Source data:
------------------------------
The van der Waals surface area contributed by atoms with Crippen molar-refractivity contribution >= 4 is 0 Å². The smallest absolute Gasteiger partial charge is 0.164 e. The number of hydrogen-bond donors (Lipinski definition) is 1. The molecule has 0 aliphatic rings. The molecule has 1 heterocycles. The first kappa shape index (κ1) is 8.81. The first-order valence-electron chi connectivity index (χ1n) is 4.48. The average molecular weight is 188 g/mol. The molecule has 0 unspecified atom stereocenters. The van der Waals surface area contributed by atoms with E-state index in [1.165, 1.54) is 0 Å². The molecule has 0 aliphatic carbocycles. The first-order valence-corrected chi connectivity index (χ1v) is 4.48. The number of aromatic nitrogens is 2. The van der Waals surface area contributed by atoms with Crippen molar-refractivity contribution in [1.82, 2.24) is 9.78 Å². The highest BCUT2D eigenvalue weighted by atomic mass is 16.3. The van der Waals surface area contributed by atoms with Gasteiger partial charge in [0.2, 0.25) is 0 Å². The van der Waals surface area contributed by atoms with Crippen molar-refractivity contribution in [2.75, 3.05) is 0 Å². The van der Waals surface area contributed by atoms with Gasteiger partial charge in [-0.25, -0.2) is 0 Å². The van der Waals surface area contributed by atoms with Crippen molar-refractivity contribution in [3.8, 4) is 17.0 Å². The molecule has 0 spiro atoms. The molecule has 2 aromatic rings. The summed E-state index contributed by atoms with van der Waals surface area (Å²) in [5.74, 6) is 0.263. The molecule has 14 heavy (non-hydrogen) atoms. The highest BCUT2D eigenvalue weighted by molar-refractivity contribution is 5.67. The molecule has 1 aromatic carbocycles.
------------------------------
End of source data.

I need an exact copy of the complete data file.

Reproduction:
The van der Waals surface area contributed by atoms with Crippen molar-refractivity contribution >= 4 is 0 Å². The smallest absolute Gasteiger partial charge is 0.164 e. The number of hydrogen-bond donors (Lipinski definition) is 1. The molecule has 0 aliphatic rings. The molecule has 1 heterocycles. The first kappa shape index (κ1) is 8.81. The first-order valence-electron chi connectivity index (χ1n) is 4.48. The average molecular weight is 188 g/mol. The molecule has 0 unspecified atom stereocenters. The van der Waals surface area contributed by atoms with E-state index in [1.165, 1.54) is 0 Å². The molecule has 0 aliphatic carbocycles. The first-order valence-corrected chi connectivity index (χ1v) is 4.48. The number of aromatic nitrogens is 2. The van der Waals surface area contributed by atoms with Crippen molar-refractivity contribution in [1.82, 2.24) is 9.78 Å². The highest BCUT2D eigenvalue weighted by atomic mass is 16.3. The van der Waals surface area contributed by atoms with Gasteiger partial charge in [0.2, 0.25) is 0 Å². The van der Waals surface area contributed by atoms with Crippen molar-refractivity contribution in [2.75, 3.05) is 0 Å². The van der Waals surface area contributed by atoms with Gasteiger partial charge in [-0.25, -0.2) is 0 Å². The van der Waals surface area contributed by atoms with Crippen molar-refractivity contribution in [3.8, 4) is 17.0 Å². The molecule has 0 spiro atoms. The molecule has 2 aromatic rings. The summed E-state index contributed by atoms with van der Waals surface area (Å²) in [5.74, 6) is 0.263. The molecule has 14 heavy (non-hydrogen) atoms. The highest BCUT2D eigenvalue weighted by molar-refractivity contribution is 5.67. The molecule has 1 aromatic carbocycles.